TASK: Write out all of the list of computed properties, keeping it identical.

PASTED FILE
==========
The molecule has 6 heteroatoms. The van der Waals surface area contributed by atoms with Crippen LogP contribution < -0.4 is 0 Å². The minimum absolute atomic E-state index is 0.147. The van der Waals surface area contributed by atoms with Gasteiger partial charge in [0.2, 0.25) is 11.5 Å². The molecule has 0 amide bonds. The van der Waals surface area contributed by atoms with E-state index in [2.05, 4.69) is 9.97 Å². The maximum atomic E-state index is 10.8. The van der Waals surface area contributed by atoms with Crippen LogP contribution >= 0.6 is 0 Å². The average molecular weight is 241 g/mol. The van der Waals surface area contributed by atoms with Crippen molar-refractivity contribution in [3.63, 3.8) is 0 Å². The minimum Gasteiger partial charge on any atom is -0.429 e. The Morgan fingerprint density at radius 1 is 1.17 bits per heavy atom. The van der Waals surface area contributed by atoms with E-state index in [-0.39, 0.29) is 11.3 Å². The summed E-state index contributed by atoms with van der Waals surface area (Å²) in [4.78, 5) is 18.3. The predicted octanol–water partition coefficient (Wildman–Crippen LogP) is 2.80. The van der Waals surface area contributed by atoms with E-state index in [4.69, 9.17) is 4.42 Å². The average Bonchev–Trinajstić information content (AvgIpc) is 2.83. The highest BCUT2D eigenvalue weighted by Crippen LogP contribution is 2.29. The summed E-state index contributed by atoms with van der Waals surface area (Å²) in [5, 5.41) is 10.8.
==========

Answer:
The molecule has 6 heteroatoms. The van der Waals surface area contributed by atoms with Crippen LogP contribution < -0.4 is 0 Å². The minimum absolute atomic E-state index is 0.147. The van der Waals surface area contributed by atoms with Gasteiger partial charge in [0.2, 0.25) is 11.5 Å². The molecule has 0 amide bonds. The van der Waals surface area contributed by atoms with E-state index in [2.05, 4.69) is 9.97 Å². The maximum atomic E-state index is 10.8. The van der Waals surface area contributed by atoms with Crippen LogP contribution >= 0.6 is 0 Å². The average molecular weight is 241 g/mol. The van der Waals surface area contributed by atoms with Crippen molar-refractivity contribution in [3.63, 3.8) is 0 Å². The minimum Gasteiger partial charge on any atom is -0.429 e. The Morgan fingerprint density at radius 1 is 1.17 bits per heavy atom. The van der Waals surface area contributed by atoms with E-state index in [-0.39, 0.29) is 11.3 Å². The summed E-state index contributed by atoms with van der Waals surface area (Å²) in [4.78, 5) is 18.3. The predicted octanol–water partition coefficient (Wildman–Crippen LogP) is 2.80. The van der Waals surface area contributed by atoms with E-state index in [4.69, 9.17) is 4.42 Å². The average Bonchev–Trinajstić information content (AvgIpc) is 2.83. The highest BCUT2D eigenvalue weighted by Crippen LogP contribution is 2.29. The summed E-state index contributed by atoms with van der Waals surface area (Å²) in [5, 5.41) is 10.8.